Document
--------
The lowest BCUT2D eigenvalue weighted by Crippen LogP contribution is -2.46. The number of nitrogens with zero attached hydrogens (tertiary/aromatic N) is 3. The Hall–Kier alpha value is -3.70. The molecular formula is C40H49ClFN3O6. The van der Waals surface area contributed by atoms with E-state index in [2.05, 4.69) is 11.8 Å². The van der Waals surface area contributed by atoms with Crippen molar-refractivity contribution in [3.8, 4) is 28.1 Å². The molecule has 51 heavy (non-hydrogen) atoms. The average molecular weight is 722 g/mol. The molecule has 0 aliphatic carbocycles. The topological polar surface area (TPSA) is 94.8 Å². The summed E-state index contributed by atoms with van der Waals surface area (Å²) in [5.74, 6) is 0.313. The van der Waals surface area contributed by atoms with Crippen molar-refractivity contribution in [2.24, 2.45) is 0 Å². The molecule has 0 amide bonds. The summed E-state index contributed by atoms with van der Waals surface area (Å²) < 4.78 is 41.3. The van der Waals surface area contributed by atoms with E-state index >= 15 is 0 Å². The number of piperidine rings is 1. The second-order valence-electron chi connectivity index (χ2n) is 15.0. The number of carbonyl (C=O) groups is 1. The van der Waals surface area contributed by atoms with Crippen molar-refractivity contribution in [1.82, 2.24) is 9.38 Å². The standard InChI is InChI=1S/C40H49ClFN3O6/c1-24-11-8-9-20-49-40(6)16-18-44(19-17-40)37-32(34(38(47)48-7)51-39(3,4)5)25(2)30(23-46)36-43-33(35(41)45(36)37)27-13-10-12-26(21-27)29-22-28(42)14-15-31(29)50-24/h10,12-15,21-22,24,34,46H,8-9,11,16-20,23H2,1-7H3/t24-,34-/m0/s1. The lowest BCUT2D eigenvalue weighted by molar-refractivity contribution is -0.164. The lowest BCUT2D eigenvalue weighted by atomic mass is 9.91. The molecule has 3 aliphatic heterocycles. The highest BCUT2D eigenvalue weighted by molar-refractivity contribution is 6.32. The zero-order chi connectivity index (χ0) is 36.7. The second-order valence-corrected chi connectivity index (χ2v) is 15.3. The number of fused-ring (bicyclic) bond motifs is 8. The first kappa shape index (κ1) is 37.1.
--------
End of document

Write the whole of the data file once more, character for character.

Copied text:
The lowest BCUT2D eigenvalue weighted by Crippen LogP contribution is -2.46. The number of nitrogens with zero attached hydrogens (tertiary/aromatic N) is 3. The Hall–Kier alpha value is -3.70. The molecular formula is C40H49ClFN3O6. The van der Waals surface area contributed by atoms with E-state index in [2.05, 4.69) is 11.8 Å². The van der Waals surface area contributed by atoms with Crippen molar-refractivity contribution in [3.8, 4) is 28.1 Å². The molecule has 51 heavy (non-hydrogen) atoms. The average molecular weight is 722 g/mol. The molecule has 0 aliphatic carbocycles. The topological polar surface area (TPSA) is 94.8 Å². The summed E-state index contributed by atoms with van der Waals surface area (Å²) in [5.74, 6) is 0.313. The van der Waals surface area contributed by atoms with Crippen molar-refractivity contribution in [2.24, 2.45) is 0 Å². The molecule has 0 amide bonds. The summed E-state index contributed by atoms with van der Waals surface area (Å²) < 4.78 is 41.3. The van der Waals surface area contributed by atoms with E-state index >= 15 is 0 Å². The number of piperidine rings is 1. The second-order valence-electron chi connectivity index (χ2n) is 15.0. The number of carbonyl (C=O) groups is 1. The van der Waals surface area contributed by atoms with Crippen molar-refractivity contribution in [1.82, 2.24) is 9.38 Å². The standard InChI is InChI=1S/C40H49ClFN3O6/c1-24-11-8-9-20-49-40(6)16-18-44(19-17-40)37-32(34(38(47)48-7)51-39(3,4)5)25(2)30(23-46)36-43-33(35(41)45(36)37)27-13-10-12-26(21-27)29-22-28(42)14-15-31(29)50-24/h10,12-15,21-22,24,34,46H,8-9,11,16-20,23H2,1-7H3/t24-,34-/m0/s1. The lowest BCUT2D eigenvalue weighted by molar-refractivity contribution is -0.164. The lowest BCUT2D eigenvalue weighted by atomic mass is 9.91. The molecule has 3 aliphatic heterocycles. The highest BCUT2D eigenvalue weighted by molar-refractivity contribution is 6.32. The zero-order chi connectivity index (χ0) is 36.7. The second-order valence-corrected chi connectivity index (χ2v) is 15.3. The number of fused-ring (bicyclic) bond motifs is 8. The first kappa shape index (κ1) is 37.1.